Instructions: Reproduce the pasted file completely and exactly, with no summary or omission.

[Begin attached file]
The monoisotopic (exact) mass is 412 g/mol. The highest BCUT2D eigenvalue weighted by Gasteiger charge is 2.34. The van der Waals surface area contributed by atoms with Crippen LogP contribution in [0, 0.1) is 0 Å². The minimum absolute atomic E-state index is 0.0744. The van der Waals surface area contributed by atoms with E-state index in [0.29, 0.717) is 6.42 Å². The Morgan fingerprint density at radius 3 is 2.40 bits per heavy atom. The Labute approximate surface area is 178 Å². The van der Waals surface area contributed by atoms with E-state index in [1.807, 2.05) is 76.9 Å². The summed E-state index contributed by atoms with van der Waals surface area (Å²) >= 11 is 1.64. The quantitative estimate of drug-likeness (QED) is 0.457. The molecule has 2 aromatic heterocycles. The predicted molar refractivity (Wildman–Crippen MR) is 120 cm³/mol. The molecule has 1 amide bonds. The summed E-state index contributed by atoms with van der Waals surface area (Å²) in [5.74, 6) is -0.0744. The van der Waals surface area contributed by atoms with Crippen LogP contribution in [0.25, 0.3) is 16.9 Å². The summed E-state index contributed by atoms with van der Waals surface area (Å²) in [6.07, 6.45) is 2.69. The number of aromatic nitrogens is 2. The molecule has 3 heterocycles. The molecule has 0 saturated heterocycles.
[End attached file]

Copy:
The monoisotopic (exact) mass is 412 g/mol. The highest BCUT2D eigenvalue weighted by Gasteiger charge is 2.34. The van der Waals surface area contributed by atoms with Crippen LogP contribution in [0, 0.1) is 0 Å². The minimum absolute atomic E-state index is 0.0744. The van der Waals surface area contributed by atoms with E-state index in [0.29, 0.717) is 6.42 Å². The Morgan fingerprint density at radius 3 is 2.40 bits per heavy atom. The Labute approximate surface area is 178 Å². The van der Waals surface area contributed by atoms with E-state index in [1.807, 2.05) is 76.9 Å². The summed E-state index contributed by atoms with van der Waals surface area (Å²) >= 11 is 1.64. The quantitative estimate of drug-likeness (QED) is 0.457. The molecule has 2 aromatic heterocycles. The predicted molar refractivity (Wildman–Crippen MR) is 120 cm³/mol. The molecule has 1 amide bonds. The summed E-state index contributed by atoms with van der Waals surface area (Å²) in [5.74, 6) is -0.0744. The van der Waals surface area contributed by atoms with Crippen LogP contribution in [0.25, 0.3) is 16.9 Å². The summed E-state index contributed by atoms with van der Waals surface area (Å²) in [6.07, 6.45) is 2.69. The number of aromatic nitrogens is 2. The molecule has 3 heterocycles. The molecule has 0 saturated heterocycles.